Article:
Washington D.C., Dec. 14, 2022 —
The Securities and Exchange Commission today announced charges against eight individuals in a $100 million securities fraud scheme in which they used the social media platforms Twitter and Discord to manipulate exchange-traded stocks.
According to the SEC, since at least January 2020, seven of the defendants promoted themselves as successful traders and cultivated hundreds of thousands of followers on Twitter and in stock trading chatrooms on Discord. These seven defendants allegedly purchased certain stocks and then encouraged their substantial social media following to buy those selected stocks by posting price targets or indicating they were buying, holding, or adding to their stock positions. However, as the complaint alleges, when share prices and/or trading volumes rose in the promoted securities, the individuals regularly sold their shares without ever having disclosed their plans to dump the securities while they were promoting them.
“As our complaint states, the defendants used social media to amass a large following of novice investors and then took advantage of their followers by repeatedly feeding them a steady diet of misinformation, which resulted in fraudulent profits of approximately $100 million,” said Joseph Sansone, Chief of the SEC Enforcement Division’s Market Abuse Unit. “Today’s action exposes the true motivation of these alleged fraudsters and serves as another warning that investors should be wary of unsolicited advice they encounter online.”
The following seven individuals were charged with securities fraud:
Name State of Residence Twitter Handle
Perry Matlock Texas @PJ_Matlock
Edward Constantin Texas @MrZackMorris
Thomas Cooperman California @ohheytommy
Gary Deel California @notoriousalerts
Mitchell Hennessey New Jersey @Hugh_Henne
Stefan Hrvatin Florida @LadeBackk
John Rybarcyzk Texas @Ultra_Calls
The complaint further charges Daniel Knight (Twitter Handle @DipDeity), of Texas, with aiding and abetting the alleged scheme by, among other things, co-hosting a podcast in which he promoted many of the other individuals as expert traders and provided them with a forum for their manipulative statements. Knight also traded in concert with the other defendants and regularly generated profits from the manipulation.
The SEC’s complaint, filed in the U.S. District Court for the Southern District of Texas, seeks permanent injunctions, disgorgement, prejudgment interest, and civil penalties against each defendant, as well as a penny stock bar against Hrvatin. Criminal charges against all eight individuals also were filed in a parallel action brought by the Department of Justice’s Fraud Section and the U.S. Attorney’s Office for the Southern District of Texas.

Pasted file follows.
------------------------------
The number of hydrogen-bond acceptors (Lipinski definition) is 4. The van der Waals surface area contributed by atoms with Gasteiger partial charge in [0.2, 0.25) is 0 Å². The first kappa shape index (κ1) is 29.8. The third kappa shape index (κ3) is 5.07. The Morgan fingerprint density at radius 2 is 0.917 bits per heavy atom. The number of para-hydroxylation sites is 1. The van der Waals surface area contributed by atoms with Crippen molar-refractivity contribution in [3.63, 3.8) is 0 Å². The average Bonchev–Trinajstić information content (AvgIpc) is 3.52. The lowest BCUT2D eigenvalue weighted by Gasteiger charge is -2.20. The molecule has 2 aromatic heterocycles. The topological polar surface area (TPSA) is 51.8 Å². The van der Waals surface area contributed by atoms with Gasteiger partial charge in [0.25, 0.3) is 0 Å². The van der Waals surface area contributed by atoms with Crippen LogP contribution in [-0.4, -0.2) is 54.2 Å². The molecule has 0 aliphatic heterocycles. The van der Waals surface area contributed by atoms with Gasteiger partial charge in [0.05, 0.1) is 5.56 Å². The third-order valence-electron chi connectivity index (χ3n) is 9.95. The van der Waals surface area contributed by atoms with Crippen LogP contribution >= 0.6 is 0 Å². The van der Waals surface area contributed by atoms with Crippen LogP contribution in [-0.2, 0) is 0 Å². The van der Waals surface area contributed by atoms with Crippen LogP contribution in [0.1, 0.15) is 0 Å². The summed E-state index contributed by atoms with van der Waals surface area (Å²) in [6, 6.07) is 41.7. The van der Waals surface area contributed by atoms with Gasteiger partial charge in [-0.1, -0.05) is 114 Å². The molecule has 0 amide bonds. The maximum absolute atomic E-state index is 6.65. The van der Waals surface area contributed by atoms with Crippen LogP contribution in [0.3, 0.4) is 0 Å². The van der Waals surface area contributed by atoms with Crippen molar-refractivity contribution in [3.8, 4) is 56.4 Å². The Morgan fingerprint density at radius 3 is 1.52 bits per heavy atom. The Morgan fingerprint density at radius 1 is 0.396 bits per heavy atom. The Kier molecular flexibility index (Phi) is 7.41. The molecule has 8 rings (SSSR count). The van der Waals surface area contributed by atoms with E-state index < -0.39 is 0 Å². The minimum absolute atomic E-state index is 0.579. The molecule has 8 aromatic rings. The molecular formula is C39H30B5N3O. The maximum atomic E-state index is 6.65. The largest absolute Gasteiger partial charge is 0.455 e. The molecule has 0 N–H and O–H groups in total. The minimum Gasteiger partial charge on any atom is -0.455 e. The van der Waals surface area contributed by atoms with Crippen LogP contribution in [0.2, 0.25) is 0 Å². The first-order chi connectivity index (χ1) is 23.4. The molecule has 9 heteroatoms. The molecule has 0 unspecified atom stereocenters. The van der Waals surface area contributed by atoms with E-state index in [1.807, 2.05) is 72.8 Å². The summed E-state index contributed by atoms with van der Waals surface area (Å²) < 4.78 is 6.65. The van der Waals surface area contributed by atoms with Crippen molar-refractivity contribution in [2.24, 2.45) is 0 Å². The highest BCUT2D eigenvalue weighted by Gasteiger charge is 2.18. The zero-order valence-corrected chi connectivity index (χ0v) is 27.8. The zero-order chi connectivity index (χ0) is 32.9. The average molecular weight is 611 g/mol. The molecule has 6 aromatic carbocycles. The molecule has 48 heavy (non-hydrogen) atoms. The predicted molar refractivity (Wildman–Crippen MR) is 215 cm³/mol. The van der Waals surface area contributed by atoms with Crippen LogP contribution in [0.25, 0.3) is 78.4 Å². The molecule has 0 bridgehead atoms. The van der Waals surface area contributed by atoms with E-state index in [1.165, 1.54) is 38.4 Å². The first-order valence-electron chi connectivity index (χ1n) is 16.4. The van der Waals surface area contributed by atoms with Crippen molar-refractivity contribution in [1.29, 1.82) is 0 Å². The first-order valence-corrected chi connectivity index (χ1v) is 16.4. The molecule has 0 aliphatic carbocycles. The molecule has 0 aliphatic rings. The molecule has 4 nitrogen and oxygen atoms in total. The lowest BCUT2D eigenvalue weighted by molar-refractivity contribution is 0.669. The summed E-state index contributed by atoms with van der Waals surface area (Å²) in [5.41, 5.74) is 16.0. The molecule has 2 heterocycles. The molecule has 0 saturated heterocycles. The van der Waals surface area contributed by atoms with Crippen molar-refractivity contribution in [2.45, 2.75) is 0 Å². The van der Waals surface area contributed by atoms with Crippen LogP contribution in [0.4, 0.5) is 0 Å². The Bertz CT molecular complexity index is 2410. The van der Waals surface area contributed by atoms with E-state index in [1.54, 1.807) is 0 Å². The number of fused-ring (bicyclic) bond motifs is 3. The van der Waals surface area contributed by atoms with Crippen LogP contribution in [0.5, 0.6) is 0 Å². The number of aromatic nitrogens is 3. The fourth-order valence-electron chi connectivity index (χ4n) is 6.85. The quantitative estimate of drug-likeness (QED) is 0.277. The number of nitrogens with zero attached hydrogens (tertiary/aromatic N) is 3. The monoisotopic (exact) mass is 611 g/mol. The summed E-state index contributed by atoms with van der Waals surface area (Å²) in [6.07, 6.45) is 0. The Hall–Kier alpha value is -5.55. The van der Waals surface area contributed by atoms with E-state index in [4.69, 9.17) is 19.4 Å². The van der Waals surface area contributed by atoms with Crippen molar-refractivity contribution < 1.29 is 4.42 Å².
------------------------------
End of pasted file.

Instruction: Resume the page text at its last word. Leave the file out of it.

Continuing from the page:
The SEC’s investigation, which is ongoing, is being handled by Andrew Palid, David Scheffler, and Michele T. Perillo of the Market Abuse Unit (MAU) in the Boston Regional Office, with assistance from Darren Boerner of the MAU, Stuart Jackson, Kathryn Schumann-foster, and Marina Martynova of the Division of Risk and Economic Analysis (DERA) and Howard Kaplan of the Office of Investigative and Market Analytics. The investigation resulted from a referral from the Division of Examinations by Mark A. Gera, John Kachmor, Nitish Bahadur, and Raymond Tan in the Boston Regional Office. The litigation will be led by David D’Addio and Amy Burkart of the Boston Regional Office.
The SEC appreciates the assistance of the Criminal Fraud Section of the U.S. Department of Justice, the United States Attorney’s Office for the Southern District of Texas, the Federal Bureau of Investigation, and the Financial Industry Regulatory Authority.
The SEC’s Office of Investor Education and Advocacy has issued an Investor Alert on Social Media and Investment Fraud. Investors can find additional information, including the warning signs of fraud, at Investor.gov.
Opinion: Why is the government spending $21-million advertising on social media such as TikTok? – The Globe and Mail
Why social media makes you feel bad
Have you ever found yourself scrolling through social media and noticed you felt a bit down? Maybe a little envious? Why aren’t you on a yacht? Running a startup? Looking amazing 24/7?
The good news is you are not alone. Although social media has some benefits, it can also make us feel a little depressed.
Why does social media make us feel bad?
As humans we inherently compare ourselves to others to determine our self-worth. Psychologists call this social comparison theory.
We primarily make two types of comparisons: upward and downward comparisons.
Upward comparisons occur when we compare ourselves to someone else (in real life or on social media) and feel they are better than us (an unfavourable comparison for us) in whatever domain we are assessing (such as status, beauty, abilities, success, and so on).
For example, comparing your day at work to your friend’s post from the ski fields (we’re looking at you Dave!) is likely to be an upward comparison. Another example is making appearance comparisons which can make you feel worse about yourself or your looks .
Although upward comparison can sometimes motivate you to do better, this depends on the change being achievable and on your esteem. Research suggests upward comparisons may be particularly damaging if you have low self-esteem.